Chamber 'Extremely Disappointed' by Smoking Bill Collapse

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INDIANAPOLIS -

Indiana Chamber of Commerce President Kevin Brinegar has strong words for the General Assembly following the effective end of a bill that would've raised the state's legal smoking age to 21. "There is no valid reason why House Bill 1380 - which passed the House Public Health Committee unanimously Monday - wasn't allowed to make it to the House floor for a vote," he said in a statement. Brinegar cited Indiana University School of Public Health figures that suggest smoking is a more than $6 billion a year drag on the economy. In a Studio(i) interview prior to Tuesday's full House session, Brinegar told Gerry Dick only tobacco companies win with the status quo. He said smoking leads to "real lost productivity" by workers, causing employers to lose "real money."

Brinegar continued in a statement that followed the gavel in the House session Tuesday: "The Indiana Chamber is extremely disappointed in the decision by the House Republican caucus to kill legislation aimed at reducing the state's high smoking rate and the costs associated with that. The true victims, of course, are the individuals who suffer the health consequences due to their smoking addiction."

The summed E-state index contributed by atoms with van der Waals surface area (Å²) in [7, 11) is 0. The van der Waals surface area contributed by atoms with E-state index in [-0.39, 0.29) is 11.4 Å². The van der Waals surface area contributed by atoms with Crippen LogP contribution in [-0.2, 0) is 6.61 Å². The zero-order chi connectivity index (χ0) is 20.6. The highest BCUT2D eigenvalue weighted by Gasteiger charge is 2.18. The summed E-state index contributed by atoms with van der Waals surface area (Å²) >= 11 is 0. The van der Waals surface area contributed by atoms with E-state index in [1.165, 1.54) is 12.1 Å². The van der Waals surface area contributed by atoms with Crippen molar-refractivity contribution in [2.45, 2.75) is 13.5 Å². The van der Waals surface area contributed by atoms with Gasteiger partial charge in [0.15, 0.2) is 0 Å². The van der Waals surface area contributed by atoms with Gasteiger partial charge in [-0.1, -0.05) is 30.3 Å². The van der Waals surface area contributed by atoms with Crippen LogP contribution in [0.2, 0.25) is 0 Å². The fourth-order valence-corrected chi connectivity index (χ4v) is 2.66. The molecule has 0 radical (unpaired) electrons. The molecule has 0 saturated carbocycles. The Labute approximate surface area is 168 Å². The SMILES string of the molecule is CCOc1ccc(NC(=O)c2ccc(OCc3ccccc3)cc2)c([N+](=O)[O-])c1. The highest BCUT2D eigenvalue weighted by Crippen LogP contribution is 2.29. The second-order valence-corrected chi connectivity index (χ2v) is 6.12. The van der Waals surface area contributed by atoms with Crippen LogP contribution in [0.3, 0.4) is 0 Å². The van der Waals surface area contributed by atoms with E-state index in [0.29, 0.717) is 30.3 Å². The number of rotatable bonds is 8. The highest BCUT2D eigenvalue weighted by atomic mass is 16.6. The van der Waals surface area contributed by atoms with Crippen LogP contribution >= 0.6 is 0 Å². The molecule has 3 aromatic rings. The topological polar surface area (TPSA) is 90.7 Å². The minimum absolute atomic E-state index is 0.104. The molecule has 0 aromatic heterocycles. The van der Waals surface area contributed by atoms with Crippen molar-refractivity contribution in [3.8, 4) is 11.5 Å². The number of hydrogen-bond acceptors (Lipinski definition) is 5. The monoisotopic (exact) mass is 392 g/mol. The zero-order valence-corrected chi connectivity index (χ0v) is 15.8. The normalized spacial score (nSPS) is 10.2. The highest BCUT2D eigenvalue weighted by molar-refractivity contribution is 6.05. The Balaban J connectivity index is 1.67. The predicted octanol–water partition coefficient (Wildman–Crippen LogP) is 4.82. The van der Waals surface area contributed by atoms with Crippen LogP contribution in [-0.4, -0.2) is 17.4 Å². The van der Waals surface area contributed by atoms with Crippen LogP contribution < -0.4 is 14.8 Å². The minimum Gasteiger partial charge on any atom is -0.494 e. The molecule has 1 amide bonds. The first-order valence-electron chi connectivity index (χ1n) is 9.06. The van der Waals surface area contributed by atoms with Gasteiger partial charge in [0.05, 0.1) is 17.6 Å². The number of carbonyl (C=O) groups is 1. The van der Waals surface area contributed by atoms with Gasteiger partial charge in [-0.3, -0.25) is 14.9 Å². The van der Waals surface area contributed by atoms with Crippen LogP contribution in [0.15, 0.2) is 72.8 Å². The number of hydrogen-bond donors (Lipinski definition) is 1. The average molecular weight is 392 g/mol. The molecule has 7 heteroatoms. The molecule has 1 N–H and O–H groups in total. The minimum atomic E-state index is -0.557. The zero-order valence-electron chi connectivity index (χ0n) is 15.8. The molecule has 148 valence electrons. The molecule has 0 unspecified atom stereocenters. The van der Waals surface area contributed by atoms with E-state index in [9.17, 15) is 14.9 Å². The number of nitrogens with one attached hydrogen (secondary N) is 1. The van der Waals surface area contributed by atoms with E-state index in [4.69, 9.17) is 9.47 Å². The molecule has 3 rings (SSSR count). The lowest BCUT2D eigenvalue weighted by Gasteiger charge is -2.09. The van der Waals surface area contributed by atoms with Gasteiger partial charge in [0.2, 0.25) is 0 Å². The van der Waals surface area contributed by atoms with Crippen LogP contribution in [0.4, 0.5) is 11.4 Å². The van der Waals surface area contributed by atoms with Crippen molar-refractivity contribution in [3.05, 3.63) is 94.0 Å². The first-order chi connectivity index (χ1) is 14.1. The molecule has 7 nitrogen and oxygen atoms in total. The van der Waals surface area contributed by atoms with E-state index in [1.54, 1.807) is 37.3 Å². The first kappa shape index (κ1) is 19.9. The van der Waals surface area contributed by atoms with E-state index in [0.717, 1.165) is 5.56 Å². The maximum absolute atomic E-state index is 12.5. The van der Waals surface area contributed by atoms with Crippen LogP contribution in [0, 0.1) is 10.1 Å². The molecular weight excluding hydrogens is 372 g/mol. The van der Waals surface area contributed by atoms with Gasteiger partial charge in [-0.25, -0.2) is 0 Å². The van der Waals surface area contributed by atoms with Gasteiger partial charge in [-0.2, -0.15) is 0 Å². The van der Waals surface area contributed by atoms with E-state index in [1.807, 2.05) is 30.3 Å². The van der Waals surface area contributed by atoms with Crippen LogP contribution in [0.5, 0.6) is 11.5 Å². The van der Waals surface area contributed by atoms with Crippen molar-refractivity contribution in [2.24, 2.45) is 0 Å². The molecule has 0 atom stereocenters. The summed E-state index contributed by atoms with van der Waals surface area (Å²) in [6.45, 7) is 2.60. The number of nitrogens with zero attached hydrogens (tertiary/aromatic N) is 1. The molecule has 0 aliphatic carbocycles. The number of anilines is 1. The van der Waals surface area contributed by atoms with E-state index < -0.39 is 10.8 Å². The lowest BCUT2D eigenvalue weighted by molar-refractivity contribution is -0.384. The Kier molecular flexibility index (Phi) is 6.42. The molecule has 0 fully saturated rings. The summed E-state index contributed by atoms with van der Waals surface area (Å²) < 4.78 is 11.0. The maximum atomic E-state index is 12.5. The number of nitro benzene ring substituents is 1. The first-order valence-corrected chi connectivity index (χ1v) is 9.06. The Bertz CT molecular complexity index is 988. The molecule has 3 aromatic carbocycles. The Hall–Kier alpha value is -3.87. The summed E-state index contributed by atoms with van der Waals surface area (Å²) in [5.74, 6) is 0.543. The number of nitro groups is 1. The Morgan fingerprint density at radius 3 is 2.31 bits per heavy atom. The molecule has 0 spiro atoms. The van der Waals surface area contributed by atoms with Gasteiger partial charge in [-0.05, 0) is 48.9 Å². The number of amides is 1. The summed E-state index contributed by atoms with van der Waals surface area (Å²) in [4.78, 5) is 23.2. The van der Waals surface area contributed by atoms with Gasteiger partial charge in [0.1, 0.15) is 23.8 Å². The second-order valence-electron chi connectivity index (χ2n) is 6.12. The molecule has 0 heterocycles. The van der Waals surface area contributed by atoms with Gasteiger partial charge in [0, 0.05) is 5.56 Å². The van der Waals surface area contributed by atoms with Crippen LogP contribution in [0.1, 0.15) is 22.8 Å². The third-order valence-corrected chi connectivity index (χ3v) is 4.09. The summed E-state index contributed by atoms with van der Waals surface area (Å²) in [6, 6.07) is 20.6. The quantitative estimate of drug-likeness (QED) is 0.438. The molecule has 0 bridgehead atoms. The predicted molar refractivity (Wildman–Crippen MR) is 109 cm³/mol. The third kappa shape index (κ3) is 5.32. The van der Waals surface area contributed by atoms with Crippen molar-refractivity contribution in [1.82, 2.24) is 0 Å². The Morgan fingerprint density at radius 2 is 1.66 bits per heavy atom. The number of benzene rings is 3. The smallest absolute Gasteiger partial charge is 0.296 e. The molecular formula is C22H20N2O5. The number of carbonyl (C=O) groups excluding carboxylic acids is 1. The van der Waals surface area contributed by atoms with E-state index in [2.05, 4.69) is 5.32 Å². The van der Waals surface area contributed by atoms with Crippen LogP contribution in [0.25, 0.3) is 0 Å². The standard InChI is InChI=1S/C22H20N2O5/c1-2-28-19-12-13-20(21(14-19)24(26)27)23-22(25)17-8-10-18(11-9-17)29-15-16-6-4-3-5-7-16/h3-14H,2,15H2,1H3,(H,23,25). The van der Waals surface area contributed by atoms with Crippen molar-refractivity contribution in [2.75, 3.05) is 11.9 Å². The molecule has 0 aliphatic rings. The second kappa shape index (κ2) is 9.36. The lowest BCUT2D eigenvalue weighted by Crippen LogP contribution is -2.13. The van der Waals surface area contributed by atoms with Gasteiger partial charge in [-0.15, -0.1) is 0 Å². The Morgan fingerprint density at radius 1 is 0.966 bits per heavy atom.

House Speaker Brian Bosma (R-88) referred HB 1380 Tuesday to the House Ways and Means Committee -- an action allowed under House Rule 127 -- before the bill could reach the House floor. The bill would have to clear that committee then receive a second reading in the House before being eligible again for a vote by the full House. Monday is the final day for the House to vote on bills originating in the House.

Had the bill reached the full House, Brinegar believed it would've received a favorable vote.

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    • Indiana's Workforce is Mission: Critical

      Indiana is ranked the #10 Best Place to Do Business, #4 for Quality of Life, #1 for Regulatory Environment and #2 for Software Job Growth. Indianapolis is ranked #3 for Tech Jobs for Women. We have four of the top 25 Best Places to live in America, with my hometown of Fishers topping the list. Yet, in spite of these amazing rankings, we have some serious challenges to overcome within our economic development ecosystem, not the least of which is skilling up a workforce to meet demand.

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